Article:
Covanta: Waste Yield
by Debra Fiakas CFA
Last week Covanta, Holding Corp. (CVA: NYSE) announced the pricing of a note offering. The waste disposal and waste-to-energy company raised $400 million in the deal. The new capital will make it possible for Covanta to repay some older debt when enough to spare for future expansion capital. Covanta’s business model of using the municipal waste it collects for electricity generation is capital intensive. What is more management has shown a penchant for acquisitions. Just two months ago Covanta acquired two waste transfer stations from a competitor.
Covanta appears to be making good on its investments. The company earned $45 million in net income on $2.3 billion in total sales in the most recently reported twelve months. The company boasts a 2.1% return on assets. That is not quite up to the average of the waste management industry, but Covanta can be given a bit of consideration. The company converted 19.4% of its sales to operating cash flow. For a company perpetually in need of investment capital, strong cash flows are vital.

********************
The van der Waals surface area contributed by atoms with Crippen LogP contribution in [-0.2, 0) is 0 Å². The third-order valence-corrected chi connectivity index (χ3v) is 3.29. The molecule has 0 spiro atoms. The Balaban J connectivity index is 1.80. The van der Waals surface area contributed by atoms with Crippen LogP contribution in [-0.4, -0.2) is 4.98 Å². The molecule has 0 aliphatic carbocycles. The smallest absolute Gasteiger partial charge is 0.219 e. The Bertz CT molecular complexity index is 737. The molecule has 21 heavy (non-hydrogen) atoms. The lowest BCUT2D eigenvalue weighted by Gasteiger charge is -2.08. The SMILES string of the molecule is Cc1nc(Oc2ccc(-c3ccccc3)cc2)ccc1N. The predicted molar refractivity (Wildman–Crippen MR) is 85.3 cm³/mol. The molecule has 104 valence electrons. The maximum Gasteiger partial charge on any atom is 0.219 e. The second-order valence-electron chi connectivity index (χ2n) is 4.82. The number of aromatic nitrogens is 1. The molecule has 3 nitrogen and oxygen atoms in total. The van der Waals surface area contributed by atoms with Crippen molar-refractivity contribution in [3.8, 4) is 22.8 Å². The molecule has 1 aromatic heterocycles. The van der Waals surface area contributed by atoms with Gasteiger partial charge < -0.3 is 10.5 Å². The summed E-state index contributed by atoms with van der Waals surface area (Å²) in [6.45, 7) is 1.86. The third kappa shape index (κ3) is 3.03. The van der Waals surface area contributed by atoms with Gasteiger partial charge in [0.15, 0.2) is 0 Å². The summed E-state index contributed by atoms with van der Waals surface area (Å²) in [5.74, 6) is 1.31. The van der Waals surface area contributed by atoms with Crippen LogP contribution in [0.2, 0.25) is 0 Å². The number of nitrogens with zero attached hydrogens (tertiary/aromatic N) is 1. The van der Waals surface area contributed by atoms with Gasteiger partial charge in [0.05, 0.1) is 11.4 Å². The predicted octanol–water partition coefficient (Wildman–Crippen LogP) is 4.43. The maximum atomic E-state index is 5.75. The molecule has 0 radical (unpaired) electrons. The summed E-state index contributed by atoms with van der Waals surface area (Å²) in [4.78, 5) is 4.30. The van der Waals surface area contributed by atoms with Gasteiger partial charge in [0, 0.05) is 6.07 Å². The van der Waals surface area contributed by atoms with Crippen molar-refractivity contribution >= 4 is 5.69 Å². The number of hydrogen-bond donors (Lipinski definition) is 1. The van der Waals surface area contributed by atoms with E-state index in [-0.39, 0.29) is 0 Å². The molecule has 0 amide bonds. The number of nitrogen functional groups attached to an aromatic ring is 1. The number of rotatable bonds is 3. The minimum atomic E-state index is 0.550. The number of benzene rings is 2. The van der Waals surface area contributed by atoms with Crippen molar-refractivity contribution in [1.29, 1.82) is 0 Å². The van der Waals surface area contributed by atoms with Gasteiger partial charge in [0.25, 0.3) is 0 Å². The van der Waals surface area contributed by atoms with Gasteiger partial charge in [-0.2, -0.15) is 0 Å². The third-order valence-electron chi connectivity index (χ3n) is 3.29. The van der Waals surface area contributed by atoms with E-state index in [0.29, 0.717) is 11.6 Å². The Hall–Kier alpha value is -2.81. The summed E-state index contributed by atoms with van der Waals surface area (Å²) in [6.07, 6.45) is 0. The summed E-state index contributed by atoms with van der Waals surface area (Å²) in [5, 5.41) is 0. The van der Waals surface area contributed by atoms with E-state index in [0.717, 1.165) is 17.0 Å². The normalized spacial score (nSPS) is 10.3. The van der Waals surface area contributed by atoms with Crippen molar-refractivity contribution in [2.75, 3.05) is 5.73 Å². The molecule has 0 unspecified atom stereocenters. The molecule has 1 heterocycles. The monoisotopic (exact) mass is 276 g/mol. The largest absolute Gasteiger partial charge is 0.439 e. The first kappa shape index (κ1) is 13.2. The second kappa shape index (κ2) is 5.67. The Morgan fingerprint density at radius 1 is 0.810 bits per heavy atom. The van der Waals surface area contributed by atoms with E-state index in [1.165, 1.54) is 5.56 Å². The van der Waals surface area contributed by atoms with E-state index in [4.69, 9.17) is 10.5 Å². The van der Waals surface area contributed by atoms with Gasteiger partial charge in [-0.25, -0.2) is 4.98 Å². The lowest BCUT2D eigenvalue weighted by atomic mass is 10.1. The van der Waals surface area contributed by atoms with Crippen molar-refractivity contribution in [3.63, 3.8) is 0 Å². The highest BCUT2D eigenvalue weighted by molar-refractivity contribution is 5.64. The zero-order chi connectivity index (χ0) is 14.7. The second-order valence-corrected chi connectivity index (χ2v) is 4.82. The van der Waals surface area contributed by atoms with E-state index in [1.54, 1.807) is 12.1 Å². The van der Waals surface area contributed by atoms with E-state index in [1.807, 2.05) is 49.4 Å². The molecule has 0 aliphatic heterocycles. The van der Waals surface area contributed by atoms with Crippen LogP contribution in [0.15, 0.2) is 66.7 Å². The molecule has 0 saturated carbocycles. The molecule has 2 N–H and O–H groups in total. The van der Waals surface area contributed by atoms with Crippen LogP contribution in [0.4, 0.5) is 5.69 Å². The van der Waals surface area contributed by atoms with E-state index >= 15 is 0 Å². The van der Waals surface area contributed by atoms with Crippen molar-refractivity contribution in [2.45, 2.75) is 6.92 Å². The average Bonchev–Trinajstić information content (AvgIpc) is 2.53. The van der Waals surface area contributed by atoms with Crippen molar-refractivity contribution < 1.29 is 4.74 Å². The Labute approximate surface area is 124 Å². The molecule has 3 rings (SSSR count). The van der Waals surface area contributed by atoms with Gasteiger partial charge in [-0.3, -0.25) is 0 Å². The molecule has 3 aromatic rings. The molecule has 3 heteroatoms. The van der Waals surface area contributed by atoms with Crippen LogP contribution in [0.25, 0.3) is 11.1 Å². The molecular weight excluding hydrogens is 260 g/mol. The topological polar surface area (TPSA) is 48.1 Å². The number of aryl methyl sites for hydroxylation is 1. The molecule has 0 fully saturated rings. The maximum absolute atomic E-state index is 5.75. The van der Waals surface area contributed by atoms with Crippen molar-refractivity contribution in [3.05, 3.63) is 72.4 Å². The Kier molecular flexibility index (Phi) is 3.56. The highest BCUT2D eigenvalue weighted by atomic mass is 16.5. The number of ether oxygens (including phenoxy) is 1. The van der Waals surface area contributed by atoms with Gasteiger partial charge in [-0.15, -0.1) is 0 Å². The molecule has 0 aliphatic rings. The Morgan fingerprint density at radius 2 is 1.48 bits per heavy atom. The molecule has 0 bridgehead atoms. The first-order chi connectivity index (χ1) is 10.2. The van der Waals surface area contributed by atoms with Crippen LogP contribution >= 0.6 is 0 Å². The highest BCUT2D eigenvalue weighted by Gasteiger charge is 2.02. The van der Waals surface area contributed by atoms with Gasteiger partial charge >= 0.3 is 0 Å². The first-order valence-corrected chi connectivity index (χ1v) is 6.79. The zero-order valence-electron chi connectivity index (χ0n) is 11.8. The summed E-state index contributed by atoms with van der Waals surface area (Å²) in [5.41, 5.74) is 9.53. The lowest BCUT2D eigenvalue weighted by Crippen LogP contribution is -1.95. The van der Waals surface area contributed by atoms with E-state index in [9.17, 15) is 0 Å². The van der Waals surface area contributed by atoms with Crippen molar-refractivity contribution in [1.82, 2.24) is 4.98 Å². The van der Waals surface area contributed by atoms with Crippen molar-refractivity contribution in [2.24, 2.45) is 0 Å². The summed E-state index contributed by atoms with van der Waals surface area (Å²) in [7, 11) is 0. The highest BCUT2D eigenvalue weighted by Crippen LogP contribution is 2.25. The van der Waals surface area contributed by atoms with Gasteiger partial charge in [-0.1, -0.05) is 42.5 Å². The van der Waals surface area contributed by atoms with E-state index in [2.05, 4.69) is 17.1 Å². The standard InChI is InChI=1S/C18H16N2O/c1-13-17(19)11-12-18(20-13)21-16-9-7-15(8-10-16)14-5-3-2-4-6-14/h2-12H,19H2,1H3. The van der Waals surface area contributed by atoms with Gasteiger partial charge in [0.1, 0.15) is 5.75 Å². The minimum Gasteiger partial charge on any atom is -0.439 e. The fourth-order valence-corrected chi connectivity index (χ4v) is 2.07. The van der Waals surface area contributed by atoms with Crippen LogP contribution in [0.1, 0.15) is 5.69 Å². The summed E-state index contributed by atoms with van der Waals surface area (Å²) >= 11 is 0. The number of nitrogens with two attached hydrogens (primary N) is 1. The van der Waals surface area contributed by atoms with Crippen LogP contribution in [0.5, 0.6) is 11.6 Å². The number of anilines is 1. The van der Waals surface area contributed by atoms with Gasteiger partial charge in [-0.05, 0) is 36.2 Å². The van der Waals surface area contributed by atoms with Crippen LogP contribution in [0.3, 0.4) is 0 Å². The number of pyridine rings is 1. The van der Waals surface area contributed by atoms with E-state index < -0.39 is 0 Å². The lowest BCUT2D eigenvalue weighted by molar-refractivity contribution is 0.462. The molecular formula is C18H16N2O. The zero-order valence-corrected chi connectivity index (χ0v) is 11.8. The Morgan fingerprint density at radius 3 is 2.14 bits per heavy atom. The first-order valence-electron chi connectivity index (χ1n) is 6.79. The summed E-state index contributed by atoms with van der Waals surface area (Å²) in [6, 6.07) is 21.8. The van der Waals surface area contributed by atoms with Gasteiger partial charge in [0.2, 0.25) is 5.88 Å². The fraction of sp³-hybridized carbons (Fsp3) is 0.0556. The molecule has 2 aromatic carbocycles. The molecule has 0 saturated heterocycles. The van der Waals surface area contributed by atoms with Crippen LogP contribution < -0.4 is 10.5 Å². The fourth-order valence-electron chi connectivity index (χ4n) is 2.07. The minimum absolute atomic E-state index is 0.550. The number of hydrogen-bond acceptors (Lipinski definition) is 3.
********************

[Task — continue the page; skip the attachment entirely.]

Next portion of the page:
Strong cash flows are also vital for Covanta’s dividend. The company has raised its payout twice since initiating the dividend in March 2011. The current yield is 3.7%, putting Covanta among the few small-cap companies in our Beach Boys Index of biofuel companies to pay a dividend. The stock trades at 36.1 times the 2014 consensus earnings estimate, making it one of the most expensive as well.
A review of recent trading patterns suggests CVA is overbought at the current price level. The stock has been on the rise since the beginning of February, largely in response to bullish chatter encouraged by the note offering. Anyone considering long positions in CVA might watch for periods of trading weakness to accumulate shares.
Debra Fiakas is the Managing Director of Crystal Equity Research, an alternative research resource on small capitalization companies in selected industries.
Neither the author of the Small Cap
Strategist web log,
Crystal Equity Research nor its affiliates have a beneficial
interest in the companies mentioned herein.
Image: Abengoa's PS20 and PS10
in Andalusia, Spain . Photo by Koza1983.
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